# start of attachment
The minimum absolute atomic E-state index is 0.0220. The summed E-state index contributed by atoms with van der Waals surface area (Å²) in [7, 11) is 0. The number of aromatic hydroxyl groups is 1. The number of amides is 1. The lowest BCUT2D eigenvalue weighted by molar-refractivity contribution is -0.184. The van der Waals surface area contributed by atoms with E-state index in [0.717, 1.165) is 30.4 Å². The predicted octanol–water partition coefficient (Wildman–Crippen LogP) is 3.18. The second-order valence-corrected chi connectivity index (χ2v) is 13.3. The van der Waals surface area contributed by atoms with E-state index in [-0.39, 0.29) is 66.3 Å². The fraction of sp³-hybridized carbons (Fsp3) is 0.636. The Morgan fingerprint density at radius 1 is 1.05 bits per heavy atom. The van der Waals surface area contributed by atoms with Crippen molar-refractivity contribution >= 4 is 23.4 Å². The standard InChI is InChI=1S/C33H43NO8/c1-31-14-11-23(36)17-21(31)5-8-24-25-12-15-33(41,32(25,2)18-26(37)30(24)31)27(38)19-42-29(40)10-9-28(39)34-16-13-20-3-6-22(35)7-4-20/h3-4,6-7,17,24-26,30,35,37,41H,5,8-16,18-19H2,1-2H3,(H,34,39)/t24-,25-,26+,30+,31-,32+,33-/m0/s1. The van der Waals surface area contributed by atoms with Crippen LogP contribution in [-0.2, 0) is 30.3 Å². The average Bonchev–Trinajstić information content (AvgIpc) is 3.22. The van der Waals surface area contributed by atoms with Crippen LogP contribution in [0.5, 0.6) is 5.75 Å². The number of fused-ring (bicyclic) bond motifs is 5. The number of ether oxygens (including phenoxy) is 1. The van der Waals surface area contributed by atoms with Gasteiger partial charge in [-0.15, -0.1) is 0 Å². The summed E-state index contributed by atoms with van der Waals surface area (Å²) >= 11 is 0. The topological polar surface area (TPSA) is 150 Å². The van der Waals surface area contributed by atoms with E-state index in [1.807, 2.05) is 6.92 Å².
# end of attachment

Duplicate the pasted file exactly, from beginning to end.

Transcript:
The minimum absolute atomic E-state index is 0.0220. The summed E-state index contributed by atoms with van der Waals surface area (Å²) in [7, 11) is 0. The number of aromatic hydroxyl groups is 1. The number of amides is 1. The lowest BCUT2D eigenvalue weighted by molar-refractivity contribution is -0.184. The van der Waals surface area contributed by atoms with E-state index in [0.717, 1.165) is 30.4 Å². The predicted octanol–water partition coefficient (Wildman–Crippen LogP) is 3.18. The second-order valence-corrected chi connectivity index (χ2v) is 13.3. The van der Waals surface area contributed by atoms with E-state index in [-0.39, 0.29) is 66.3 Å². The fraction of sp³-hybridized carbons (Fsp3) is 0.636. The Morgan fingerprint density at radius 1 is 1.05 bits per heavy atom. The van der Waals surface area contributed by atoms with Crippen molar-refractivity contribution >= 4 is 23.4 Å². The standard InChI is InChI=1S/C33H43NO8/c1-31-14-11-23(36)17-21(31)5-8-24-25-12-15-33(41,32(25,2)18-26(37)30(24)31)27(38)19-42-29(40)10-9-28(39)34-16-13-20-3-6-22(35)7-4-20/h3-4,6-7,17,24-26,30,35,37,41H,5,8-16,18-19H2,1-2H3,(H,34,39)/t24-,25-,26+,30+,31-,32+,33-/m0/s1. The van der Waals surface area contributed by atoms with Crippen LogP contribution in [-0.2, 0) is 30.3 Å². The average Bonchev–Trinajstić information content (AvgIpc) is 3.22. The van der Waals surface area contributed by atoms with Crippen LogP contribution in [0.5, 0.6) is 5.75 Å². The number of fused-ring (bicyclic) bond motifs is 5. The number of ether oxygens (including phenoxy) is 1. The van der Waals surface area contributed by atoms with Gasteiger partial charge in [-0.15, -0.1) is 0 Å². The summed E-state index contributed by atoms with van der Waals surface area (Å²) >= 11 is 0. The topological polar surface area (TPSA) is 150 Å². The van der Waals surface area contributed by atoms with E-state index in [1.807, 2.05) is 6.92 Å².